Pitcher Trevor Bauer is on quite a roll

Trevor Bauer is no stranger to success or eye-popping numbers and accolades, but even by his lofty standards, the roll he’s currently on boggles the mind.

Bauer, a junior right-handed pitcher for UCLA, has pitched three consecutive complete games and gone 3-0 with a 1.33 ERA over that stretch. Add in 45 strikeouts in those 27 innings and you truly start to understand just how dominant Bauer has been.

He struck out 15 at Washington State, fanned 13 against Arizona and then matched his career with 17 strikeouts last weekend at Stanford.

For the season, Bauer is 8-1 with a 1.42 ERA and leads the nation with 127 strikeouts. Opponents are batting only .145 against him. He has won his last seven starts—a string that includes a one-hit shutout at USC and a four-hit shutout against Arizona—and has not lost a game since Feb. 26. He’s reached double digits in strikeouts in eight consecutive starts.

On the road this season, Bauer is 4-0 with a 1.02 ERA with 75 strikeouts in 44 innings.

“It’s just a sign that I’m giving my team a chance to win,” Bauer said. “The fewer people you let put the ball in play, the more chances you have of winning. That’s really what it’s all about for me.”

Last year, Bauer went 12-3 with a 3.02 ERA and led the nation with 165 strikeouts (a school record) and earned second-team all-American honors. He had 24 strikeouts in 15 innings during the College World Series as UCLA advanced to the national championship series.

But this year, he’s putting up national pitcher of the year type numbers and judging by the types of accolades he’s already received, it would be no surprise to see Bauer pop up on such year-end awards lists. He’s been named Louisville Slugger national player of the week for three consecutive weeks and has earned three consecutive Pac-10 player of the week awards. He's won the Louisville Slugger national award five times already this season.

Bauer credits increased velocity and better command of his fastball for his recent run of success. He worked all last offseason on conditioning and improving his fastball, choosing to train rather than play on any summer teams. He’s added two or three miles an hour and now is consistently hitting 93-95 miles an hour. He said he’s hit 97 several times and his goal is to reach 98 at some point this season.

But controlling that pitch has led to the recent dominance. He’s had no more than two walks in his last six starts and threw first-pitch strikes to 29 of the 34 batters he faced at Stanford last week.

“The command of his fastball has been exceptional,” coach John Savage said. “When he gets ahead of hitters, he’s as good as there is in the country to put hitters away. That’s the bottom line.”

That fastball also helps set up his secondary pitches. He has a knee-buckling curve ball and a change up that he’ll throw at any point to keep batters guessing.

“He’s throwing several pitches for strikes and he has several pitches that are swing and miss pitches so there’s really not a set pattern that you can track,” Savage said. “He’s stronger, has better stuff, he’s pounding the strike zone and has the ability to make hitters swing and miss with a number of different pitches. That’s a strong combination of things.”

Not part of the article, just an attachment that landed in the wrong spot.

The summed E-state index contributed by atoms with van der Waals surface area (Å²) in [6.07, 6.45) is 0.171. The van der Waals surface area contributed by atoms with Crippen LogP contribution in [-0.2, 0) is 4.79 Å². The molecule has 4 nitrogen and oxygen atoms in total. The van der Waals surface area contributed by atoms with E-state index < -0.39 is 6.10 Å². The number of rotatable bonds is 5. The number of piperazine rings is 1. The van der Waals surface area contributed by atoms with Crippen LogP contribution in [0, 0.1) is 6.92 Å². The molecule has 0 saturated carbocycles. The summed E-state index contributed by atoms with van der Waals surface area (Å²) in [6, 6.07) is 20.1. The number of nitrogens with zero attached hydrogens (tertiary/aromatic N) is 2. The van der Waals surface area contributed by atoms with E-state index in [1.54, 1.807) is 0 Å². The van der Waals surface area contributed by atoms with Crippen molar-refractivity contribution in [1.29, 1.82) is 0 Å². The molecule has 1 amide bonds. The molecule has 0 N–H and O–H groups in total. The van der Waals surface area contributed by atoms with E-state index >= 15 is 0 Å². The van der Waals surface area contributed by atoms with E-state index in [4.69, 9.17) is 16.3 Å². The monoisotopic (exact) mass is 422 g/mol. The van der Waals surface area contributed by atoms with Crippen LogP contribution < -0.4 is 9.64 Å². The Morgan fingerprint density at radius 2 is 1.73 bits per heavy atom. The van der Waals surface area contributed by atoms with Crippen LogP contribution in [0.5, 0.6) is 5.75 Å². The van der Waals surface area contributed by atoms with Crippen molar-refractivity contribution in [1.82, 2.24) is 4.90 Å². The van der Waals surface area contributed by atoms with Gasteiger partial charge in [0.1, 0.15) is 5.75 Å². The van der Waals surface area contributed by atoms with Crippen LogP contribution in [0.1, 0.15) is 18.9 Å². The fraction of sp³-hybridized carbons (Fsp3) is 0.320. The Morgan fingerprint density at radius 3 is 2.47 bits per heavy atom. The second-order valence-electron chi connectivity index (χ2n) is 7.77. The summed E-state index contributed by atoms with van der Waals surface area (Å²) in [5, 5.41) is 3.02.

If there is any concern about Bauer’s current run, it’s his pitch count. He’s thrown 135, 134 and 134 pitches in his last three starts and has thrown 120 or more pitches in seven of his 10 starts. Bauer, however, isn’t concerned.

He is a fitness freak who has a well-documented long-toss regimen he uses to keep his arm strong. He’s also scientifically studied pitching mechanics and says his knowledge of the pitching motion helps keep the wear and tear on his arm to a minimum.

“I don’t worry about pitch count,” he said. “I do a lot of studying on how to throw with good mechanics and healthy deceleration. It’s not 134 pitches of improper mechanics. It’s 130 of doing it right and no stress and maybe four of ‘gotta fix that.’ I think it’s a lot less stress on my arm than some guys who have never been taught how to decelerate properly.”

Whether or not Bauer can continue his remarkable recent run remains to be seen. He’ll get the opportunity Saturday when No. 20 UCLA (22-14, 10-5) faces No. 10 Oregon State (30-8, 10-2) in the second game of a key Pac-10 series.

Savage said the key for Bauer will be to not get into the mindset of having to one up himself every week.

“If you go out there thinking that you’re superman and try to get to 20 strikeouts, that’s not the right approach,” Savage said. “He’s made it look pretty easy, but it’s not. It’s just not. He’s a guy that has gotten better, but this is a humbling game so you better stay on your toes.”

And Bauer is well aware of that. He was 12-3 last season, but was only 4-3 in Pac-10 games—something he seems to be taking out on the conference this year. He’s 5-0 with a 1.43 ERA in Pac-10 play. But even though Bauer leads the conference in wins, strikeouts, opponent batting average and innings pitch Oregon State (30-8, 10-2) leads the conference standings.

“It’s an opportunity,” Bauer said. “We have a chance to go out there and do something about our destiny. But we can’t look at it as if we’re playing the opponent, we have to just play the game. I have to go out and execute my pitches and if I do that, the results will come.”